Molly Brant Koñwatsiãtsiaiéñni
Witness to faith among the Mohawks
16 April 1796
From the Satucket Lectionary
Koñwatsiãtsiaiéñni or Mary (Molly) Brant (c.1736 – April 16, 1796) was an important Mohawk woman in the era of the American Revolution. Molly Brant has been considered the most influental woman upon the Mowhak nation.
Molly Brant was born in 1736 on the south bank of the Mowhawk river in a village called Canajoharie. It is likely she was baptised at Queen Anne’s chapel at Fort Hunter. Molly grew up an Anglican and she could speak, read, and write English.
She is sometimes described as the “head of the Six Nations matrons”, although historian Robert Allen writes that “there is no substantive evidence to suggest that Molly was ever a clan matron or mother within the Iroquois matrilineal society.” Much of Brant’s influence came from her common-law marriage to Sir William Johnson. When Johnson died in July 1774, he left each of their eight children thousands of acres of land and one-quarter of the slaves and livestock. Molly returned to Canajoharie with eight children and four slaves.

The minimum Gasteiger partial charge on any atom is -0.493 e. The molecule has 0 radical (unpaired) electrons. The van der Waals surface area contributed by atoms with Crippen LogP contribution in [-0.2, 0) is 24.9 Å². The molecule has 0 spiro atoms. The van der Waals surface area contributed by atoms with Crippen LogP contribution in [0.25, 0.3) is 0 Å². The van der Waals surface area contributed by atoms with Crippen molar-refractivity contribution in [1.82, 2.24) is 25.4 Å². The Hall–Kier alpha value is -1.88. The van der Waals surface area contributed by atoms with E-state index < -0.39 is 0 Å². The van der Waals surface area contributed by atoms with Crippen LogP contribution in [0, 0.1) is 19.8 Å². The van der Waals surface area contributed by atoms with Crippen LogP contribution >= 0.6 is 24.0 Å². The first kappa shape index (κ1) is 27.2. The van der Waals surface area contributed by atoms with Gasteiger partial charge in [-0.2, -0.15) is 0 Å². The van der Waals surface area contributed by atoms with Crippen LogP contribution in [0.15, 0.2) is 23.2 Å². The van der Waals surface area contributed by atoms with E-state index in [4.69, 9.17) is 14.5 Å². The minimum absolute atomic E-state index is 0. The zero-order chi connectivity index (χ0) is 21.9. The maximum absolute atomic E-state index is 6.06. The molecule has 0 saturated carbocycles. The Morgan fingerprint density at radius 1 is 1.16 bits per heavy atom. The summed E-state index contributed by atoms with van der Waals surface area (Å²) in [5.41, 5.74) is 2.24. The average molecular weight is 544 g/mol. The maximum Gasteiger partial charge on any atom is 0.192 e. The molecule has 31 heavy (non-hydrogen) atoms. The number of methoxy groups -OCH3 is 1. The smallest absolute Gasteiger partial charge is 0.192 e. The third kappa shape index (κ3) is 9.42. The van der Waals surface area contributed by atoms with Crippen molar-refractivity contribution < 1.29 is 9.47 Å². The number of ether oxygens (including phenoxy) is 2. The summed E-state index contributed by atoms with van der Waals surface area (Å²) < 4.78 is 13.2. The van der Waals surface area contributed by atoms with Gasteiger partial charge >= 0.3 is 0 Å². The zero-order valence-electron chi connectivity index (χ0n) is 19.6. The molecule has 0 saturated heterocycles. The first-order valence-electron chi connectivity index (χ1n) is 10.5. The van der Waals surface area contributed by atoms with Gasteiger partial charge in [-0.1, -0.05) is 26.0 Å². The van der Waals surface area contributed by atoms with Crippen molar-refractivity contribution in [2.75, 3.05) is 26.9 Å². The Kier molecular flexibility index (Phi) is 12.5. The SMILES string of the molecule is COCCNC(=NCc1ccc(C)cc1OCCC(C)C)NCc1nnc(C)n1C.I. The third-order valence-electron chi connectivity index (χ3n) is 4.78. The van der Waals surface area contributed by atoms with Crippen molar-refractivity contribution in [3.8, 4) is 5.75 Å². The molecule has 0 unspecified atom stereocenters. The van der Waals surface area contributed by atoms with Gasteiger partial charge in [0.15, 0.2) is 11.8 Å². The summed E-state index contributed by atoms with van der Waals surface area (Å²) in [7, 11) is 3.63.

At the start of the American Revolutionary War, Molly did her best to keep the Mohawks loyal to the British. She gathered information and passed it to the British. In August, 1777 she fled her home at Canajoharie shortly before her arrest. Molly worked to keep four of the six Iroquois nations as Loyalist allies of the British Crown. One British officer considered Molly’s influence “far superior to that of all their chiefs put together”.
In 1783, she moved to Cataraqui, near Kingston, Ontario, where the government built a mansion for her and gave her a large pension. She died April 16, 1796 in Cataraqui. She is buried behind Saint Paul’s Anglican church in Kingston.
— more at Wikipedia